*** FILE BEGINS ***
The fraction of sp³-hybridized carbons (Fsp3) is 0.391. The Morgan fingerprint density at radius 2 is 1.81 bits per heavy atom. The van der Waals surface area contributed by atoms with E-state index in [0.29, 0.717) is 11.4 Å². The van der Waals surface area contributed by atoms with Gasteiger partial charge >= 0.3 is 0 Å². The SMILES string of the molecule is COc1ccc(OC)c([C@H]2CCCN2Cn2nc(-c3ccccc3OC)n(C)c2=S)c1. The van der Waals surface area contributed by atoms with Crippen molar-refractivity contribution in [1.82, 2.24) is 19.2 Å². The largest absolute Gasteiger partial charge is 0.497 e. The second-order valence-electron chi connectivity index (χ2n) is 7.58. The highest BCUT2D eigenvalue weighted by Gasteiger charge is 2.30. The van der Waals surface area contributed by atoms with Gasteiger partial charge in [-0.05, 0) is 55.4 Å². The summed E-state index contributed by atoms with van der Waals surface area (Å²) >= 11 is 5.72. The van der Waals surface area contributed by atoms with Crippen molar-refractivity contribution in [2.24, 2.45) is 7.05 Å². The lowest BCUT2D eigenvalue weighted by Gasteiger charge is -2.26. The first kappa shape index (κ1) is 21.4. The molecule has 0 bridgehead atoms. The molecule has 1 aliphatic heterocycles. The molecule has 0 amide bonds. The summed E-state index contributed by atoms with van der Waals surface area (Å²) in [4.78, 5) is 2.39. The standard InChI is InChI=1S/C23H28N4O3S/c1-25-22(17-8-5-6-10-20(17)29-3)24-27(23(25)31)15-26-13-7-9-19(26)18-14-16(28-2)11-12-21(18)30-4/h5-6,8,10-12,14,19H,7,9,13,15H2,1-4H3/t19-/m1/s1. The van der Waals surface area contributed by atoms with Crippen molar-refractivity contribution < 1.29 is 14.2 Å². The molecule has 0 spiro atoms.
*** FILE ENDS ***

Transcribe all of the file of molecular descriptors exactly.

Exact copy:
The fraction of sp³-hybridized carbons (Fsp3) is 0.391. The Morgan fingerprint density at radius 2 is 1.81 bits per heavy atom. The van der Waals surface area contributed by atoms with E-state index in [0.29, 0.717) is 11.4 Å². The van der Waals surface area contributed by atoms with Gasteiger partial charge >= 0.3 is 0 Å². The SMILES string of the molecule is COc1ccc(OC)c([C@H]2CCCN2Cn2nc(-c3ccccc3OC)n(C)c2=S)c1. The van der Waals surface area contributed by atoms with Crippen molar-refractivity contribution in [1.82, 2.24) is 19.2 Å². The largest absolute Gasteiger partial charge is 0.497 e. The second-order valence-electron chi connectivity index (χ2n) is 7.58. The highest BCUT2D eigenvalue weighted by Gasteiger charge is 2.30. The van der Waals surface area contributed by atoms with Gasteiger partial charge in [-0.05, 0) is 55.4 Å². The summed E-state index contributed by atoms with van der Waals surface area (Å²) >= 11 is 5.72. The van der Waals surface area contributed by atoms with Crippen molar-refractivity contribution in [2.24, 2.45) is 7.05 Å². The lowest BCUT2D eigenvalue weighted by Gasteiger charge is -2.26. The first kappa shape index (κ1) is 21.4. The molecule has 0 bridgehead atoms. The molecule has 1 aliphatic heterocycles. The molecule has 0 amide bonds. The summed E-state index contributed by atoms with van der Waals surface area (Å²) in [4.78, 5) is 2.39. The standard InChI is InChI=1S/C23H28N4O3S/c1-25-22(17-8-5-6-10-20(17)29-3)24-27(23(25)31)15-26-13-7-9-19(26)18-14-16(28-2)11-12-21(18)30-4/h5-6,8,10-12,14,19H,7,9,13,15H2,1-4H3/t19-/m1/s1. The van der Waals surface area contributed by atoms with Crippen molar-refractivity contribution < 1.29 is 14.2 Å². The molecule has 0 spiro atoms.